Henry Williamson’s “The Pathway” remembers just one of the scents that fill the Burrows at this time of year.
The low mat forming aromatic foliage of Thyme (thymus polytrichus), with its tight clusters of purple flowers, used to carpet vast areas of the dune turf, formerly created and maintained by rabbits eating down the grass and scrub seedlings. Since the decline in rabbits thyme has been far less extensive.
Lady’s Bedstraw (galium verum) is also widespread in the dune turf. It has a strong scent of coumarin and was used in bedding when people slept in straw, hence its name. It contains an enzyme that curdles milk and so is sometimes used as a rennet for cheese making. A red dye has been produced from its roots.
In the hollows and valleys between the high dune ridges are dune slacks, where the water table is much nearer to the surface. The slacks have a very characteristic vegetation which reflects this, such as the Water Mint (mentha aquatica), whose pleasant peppermint smell can be noticed walking through the slacks. Its blue flowers appear in August and are very attractive to butterflies and other insects. It contains essential oils that aid digestion.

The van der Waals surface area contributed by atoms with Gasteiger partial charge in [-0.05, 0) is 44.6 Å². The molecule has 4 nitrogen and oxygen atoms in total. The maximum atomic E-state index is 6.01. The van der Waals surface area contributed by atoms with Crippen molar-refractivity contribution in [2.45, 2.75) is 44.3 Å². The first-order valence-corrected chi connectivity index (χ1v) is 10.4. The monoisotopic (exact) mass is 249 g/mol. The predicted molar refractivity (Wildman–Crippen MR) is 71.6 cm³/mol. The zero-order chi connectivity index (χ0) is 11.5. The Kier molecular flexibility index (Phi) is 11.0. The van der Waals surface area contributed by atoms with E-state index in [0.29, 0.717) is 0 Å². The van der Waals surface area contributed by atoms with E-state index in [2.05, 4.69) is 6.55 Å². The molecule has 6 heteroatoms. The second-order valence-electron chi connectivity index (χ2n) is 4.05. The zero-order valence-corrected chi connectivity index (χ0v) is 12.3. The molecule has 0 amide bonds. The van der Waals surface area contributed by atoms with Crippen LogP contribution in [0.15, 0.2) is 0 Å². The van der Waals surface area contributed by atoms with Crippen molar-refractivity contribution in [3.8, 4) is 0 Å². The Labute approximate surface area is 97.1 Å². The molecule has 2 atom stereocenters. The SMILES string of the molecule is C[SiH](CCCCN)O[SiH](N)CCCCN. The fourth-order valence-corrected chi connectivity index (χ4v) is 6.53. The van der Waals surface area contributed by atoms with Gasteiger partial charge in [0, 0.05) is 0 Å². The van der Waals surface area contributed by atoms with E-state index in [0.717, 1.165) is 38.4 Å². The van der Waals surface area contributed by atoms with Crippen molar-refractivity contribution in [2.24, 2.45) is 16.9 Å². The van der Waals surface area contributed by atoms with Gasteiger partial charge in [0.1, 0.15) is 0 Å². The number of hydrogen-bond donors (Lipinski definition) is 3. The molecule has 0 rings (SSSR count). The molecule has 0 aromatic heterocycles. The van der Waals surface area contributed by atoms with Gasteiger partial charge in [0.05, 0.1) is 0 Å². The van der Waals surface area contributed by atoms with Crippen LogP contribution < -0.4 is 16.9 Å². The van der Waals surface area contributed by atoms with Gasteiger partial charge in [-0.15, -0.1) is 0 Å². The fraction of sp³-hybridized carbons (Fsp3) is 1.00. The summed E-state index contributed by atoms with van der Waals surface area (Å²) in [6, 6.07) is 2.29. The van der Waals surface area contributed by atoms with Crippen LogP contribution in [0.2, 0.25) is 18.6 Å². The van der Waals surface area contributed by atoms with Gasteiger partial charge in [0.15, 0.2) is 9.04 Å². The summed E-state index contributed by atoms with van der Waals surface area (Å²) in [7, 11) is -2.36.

Some older wet slacks have developed a taller vegetation with plants more characteristic of a freshwater habitat. The creamy fragrant flowers of Meadowsweet (filipendula ulmaria) are abundant now. Highly regarded it was used to sweeten mead. It also had many uses medicinally as it contains salicylic acid.
Melilot (melilotus officinalis), also known as Yellow Sweet Clover, has a very sweet hay-like scent, due to the presence of coumarin, like Lady’s Bedstraw. It is abundant in the tall dune grassland. However, it is a leguminous plant and thus a nitrogen fixer, enriching the soil which encourages vigorous grasses which will crowd out the rarer flowering plants.